051774 - RAF BIGGIN HILL: The Other Side of the Bump
By Peter Osborne
Often known as the ‘Most Famous Fighter Station’ in the World’, Biggin Hill has a rich and virtually unknown history behind the scenes. With the Wireless Testing Park established at Biggin Hill in 1917 the RAF Wireless Experimental Establishment was consolidated there on the formation of the RAF in 1918. Developmental work continued on wireless telephony and Radio Direction Finding (RDF) – resulting, among many other things, in the first air to air telephony and a radio guided flight to Paris above cloud cover. With the first hint of RADAR not appearing until 1935, the acoustic detection of aircraft was the only possible means by which the new threat of the aircraft could be met. The ‘Biggin Hill System’ of acoustic discs was expanded to a giant network on the south coast and with it developed a command and control system which, some years later, would form the core of Dowding’s defence. In 1936 the ‘Biggin Hill Experiments’ created the model by which the RAF so effectively intercepted the Luftwaffe in 1940. Whilst at the Air Defence Experimental Establishment (ADEE) an accurate means by which searchlights and anti-aircraft guns could be brought to bear on enemy aircraft, particularly during the Blitz, came to fruition. More than just a Fighter Station, for the first time, the full extent of RAF Biggin Hill’s contribution to Allied campaigns can finally be revealed.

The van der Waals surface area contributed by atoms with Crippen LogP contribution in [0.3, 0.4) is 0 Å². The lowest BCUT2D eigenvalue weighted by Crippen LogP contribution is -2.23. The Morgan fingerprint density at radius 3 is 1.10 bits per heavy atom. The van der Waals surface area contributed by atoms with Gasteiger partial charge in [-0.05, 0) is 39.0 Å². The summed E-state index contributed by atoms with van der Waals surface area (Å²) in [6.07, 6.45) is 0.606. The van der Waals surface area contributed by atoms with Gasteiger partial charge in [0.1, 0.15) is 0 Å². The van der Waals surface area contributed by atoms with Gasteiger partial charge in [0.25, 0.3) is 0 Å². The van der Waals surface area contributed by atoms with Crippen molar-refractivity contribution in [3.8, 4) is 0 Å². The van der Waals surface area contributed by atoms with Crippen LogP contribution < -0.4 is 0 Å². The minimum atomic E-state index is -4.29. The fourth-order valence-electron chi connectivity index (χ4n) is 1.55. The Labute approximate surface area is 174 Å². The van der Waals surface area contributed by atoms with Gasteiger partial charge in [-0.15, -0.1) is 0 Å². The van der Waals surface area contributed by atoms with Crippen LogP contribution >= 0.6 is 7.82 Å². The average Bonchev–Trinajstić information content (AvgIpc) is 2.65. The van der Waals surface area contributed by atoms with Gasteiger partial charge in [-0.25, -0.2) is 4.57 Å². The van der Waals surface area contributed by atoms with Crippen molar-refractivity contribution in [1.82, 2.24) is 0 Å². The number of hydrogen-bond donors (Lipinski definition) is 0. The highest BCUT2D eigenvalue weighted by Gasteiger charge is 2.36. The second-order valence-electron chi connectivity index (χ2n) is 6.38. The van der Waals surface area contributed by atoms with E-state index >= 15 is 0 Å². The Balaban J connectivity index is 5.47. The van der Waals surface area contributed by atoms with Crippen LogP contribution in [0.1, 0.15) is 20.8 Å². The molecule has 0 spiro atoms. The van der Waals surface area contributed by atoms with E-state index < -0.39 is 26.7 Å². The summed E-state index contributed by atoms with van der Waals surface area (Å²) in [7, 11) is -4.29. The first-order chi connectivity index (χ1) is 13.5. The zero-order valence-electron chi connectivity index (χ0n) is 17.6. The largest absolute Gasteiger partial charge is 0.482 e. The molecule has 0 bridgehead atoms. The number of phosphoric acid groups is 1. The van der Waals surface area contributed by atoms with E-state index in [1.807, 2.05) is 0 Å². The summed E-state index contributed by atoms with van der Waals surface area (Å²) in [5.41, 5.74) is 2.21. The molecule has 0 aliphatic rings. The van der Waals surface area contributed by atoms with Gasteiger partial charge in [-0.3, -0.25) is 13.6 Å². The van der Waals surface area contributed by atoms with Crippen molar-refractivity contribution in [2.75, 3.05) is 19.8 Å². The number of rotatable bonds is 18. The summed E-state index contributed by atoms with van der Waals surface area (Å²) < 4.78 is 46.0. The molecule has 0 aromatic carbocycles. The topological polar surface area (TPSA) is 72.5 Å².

Also available in softback (051773) £12.95
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226 illustrations, photos and plans